Special Collections of Printed Music in the Digital Archive of the National Library of Estonia
This article presents two unique digital collections of Estonian printed music, which are stored in DIGAR, the digital archive of the National Library of Estonia. First, Eesti üldlaulupidude noodid (Songbooks of the Estonian General Song Celebrations), and second, Koolilaulikud kuni 1940 (School Songbooks until 1940).
These collections comprise actually more than just digitised music, for these songbooks reflect the history of musical life in Estonia, especially the tradition of song celebrations and the history of music education in Estonia. Both of these subjects are still relevant and significant in Estonian society. Our children learn singing in music lessons at school and in school choirs in many primary and secondary schools, where they practice for the song celebrations and thereby provide a solid basis for future celebrations. As singing really matters to most Estonian people, these digital music collections were compiled foremost for the Estonian community, both choral singers and music lovers, but also for all researchers and scholars who are interested in the history of Estonian choral music.
Cet article présente deux collections numériques de musique imprimée estonienne uniques en leur genre, stockées dans DIGAR, l'archive numérique de la Bibliothèque nationale d'Estonie: Eesti üldlaulupidude noodid (Recueil extrait des chants généraux de célébration estoniens) et Koolilaulikud kuni 1940 (Recueil de chansons de répertoire pour les écoles jusqu'à 1940).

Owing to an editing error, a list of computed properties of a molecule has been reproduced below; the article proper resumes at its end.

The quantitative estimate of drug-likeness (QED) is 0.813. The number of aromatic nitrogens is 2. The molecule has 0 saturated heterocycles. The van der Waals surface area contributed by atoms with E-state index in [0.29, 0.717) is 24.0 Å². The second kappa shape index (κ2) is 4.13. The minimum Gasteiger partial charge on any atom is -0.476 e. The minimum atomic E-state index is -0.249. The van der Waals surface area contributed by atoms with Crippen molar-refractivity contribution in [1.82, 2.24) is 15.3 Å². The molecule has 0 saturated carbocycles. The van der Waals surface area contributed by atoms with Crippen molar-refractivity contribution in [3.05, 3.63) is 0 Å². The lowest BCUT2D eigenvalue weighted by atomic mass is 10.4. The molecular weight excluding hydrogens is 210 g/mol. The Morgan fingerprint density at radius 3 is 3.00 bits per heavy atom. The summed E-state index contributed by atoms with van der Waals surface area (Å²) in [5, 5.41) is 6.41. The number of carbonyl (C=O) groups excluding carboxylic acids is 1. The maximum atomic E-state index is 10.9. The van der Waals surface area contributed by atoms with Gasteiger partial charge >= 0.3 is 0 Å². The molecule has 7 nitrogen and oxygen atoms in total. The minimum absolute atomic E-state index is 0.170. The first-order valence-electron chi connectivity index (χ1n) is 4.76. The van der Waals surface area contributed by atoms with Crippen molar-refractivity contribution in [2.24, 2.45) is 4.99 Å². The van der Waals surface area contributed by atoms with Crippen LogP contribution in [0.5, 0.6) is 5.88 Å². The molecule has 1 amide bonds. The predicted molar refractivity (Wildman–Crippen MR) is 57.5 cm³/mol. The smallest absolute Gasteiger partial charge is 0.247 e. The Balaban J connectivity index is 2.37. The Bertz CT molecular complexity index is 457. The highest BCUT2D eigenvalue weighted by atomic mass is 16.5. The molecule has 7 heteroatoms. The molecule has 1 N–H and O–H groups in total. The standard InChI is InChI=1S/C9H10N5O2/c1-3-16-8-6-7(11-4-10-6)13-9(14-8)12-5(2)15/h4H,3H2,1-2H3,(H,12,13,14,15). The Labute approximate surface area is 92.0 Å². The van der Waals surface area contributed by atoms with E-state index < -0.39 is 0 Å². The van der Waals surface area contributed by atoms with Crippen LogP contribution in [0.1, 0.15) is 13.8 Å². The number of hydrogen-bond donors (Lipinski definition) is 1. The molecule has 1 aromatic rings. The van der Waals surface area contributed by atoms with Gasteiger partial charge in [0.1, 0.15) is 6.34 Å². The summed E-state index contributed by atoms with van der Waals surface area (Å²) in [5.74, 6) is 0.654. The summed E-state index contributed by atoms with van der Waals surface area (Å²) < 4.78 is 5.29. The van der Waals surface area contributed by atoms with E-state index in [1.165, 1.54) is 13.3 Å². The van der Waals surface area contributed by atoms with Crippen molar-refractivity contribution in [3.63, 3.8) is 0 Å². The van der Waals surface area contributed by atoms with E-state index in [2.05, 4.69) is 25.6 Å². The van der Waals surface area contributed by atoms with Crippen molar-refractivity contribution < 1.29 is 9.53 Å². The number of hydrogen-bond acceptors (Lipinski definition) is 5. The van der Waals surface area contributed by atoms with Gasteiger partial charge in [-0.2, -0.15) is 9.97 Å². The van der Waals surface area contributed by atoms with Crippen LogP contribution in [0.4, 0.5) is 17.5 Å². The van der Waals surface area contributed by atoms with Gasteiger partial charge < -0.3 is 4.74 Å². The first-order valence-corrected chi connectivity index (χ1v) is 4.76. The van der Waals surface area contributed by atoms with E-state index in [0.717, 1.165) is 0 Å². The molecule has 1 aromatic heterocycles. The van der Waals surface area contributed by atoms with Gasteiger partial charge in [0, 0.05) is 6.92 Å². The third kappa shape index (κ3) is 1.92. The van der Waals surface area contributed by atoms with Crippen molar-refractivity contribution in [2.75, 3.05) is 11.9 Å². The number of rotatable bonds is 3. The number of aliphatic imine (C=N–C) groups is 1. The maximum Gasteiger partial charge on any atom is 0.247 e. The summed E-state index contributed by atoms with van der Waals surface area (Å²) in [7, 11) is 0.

Plus qu'une simple archive de musique numerisée, ces recueils reflètent l'histoire de la vie musicale en Estonie, en particulier la tradition des chants de célébration et l'histoire de la pédagogie musicale en Estonie. Tous ces sujets sont aujourd'hui aussi pertinents qu'importants dans la société estonienne. Nos enfants apprennent à chanter dans les cours de musique à l'école et dans les choeurs scolaires à l'école primaire et au college. Ils y pratiquent les chants de célébration et cela leur assure une base solide pour les célébrations futures. Le chant étant réellement important aux yeux des estoniens, ces collections de musique numerisée ont été conçues en premier lieu pour la communauté estonienne, au sein des choeurs ou par les amateurs de musique, et également par les chercheurs intéressés par l'histoire du chant choral en Estonie.
In diesem Beitrag werden zwei einzigartige digitale Sammlungen estnischer Notendrucke präsentiert, die in DIGAR, dem digitalen Archiv der estnischen Nationalbibliothek vorgehalten werden: Die „Eesti üldlaulupidude noodid" (Notenbücher der estnischen Liederfeste) und die „Koolilaulikud kuni 1940" (Schulliederbücher bis 1940). Die Sammlungen umfassen allerdings mehr als nur digitalisierte Noten, denn diese Liederbücher spiegeln die Geschichte des estnischen Musiklebens wider, speziell die Tradition der Liederfeste und die Geschichte der Musikerziehung in Estland. Beides ist bis heute wichtig und identitätsstiftend für die estnische Gesellschaft. Unsere Kinder lernen im Musikunterricht und im Schulchor in vielen Grund- und weiterführenden Schulen singen und üben damit für die Liederfeste, was eine gute Basis für die Weiterführung dieser Feierlichkeiten in der Zukunft darstellt. Da Singen für die meisten Esten eine große Bedeutung hat, wurden diese digitalen Musiksammlungen in erster Linie für die Chorsänger und Musikliebhaber der estnischen Öffentlichkeit zusammengestellt, aber auch für die Forschenden und Lehrenden, die an der Geschichte der estnischen Chormusik interessiert sind.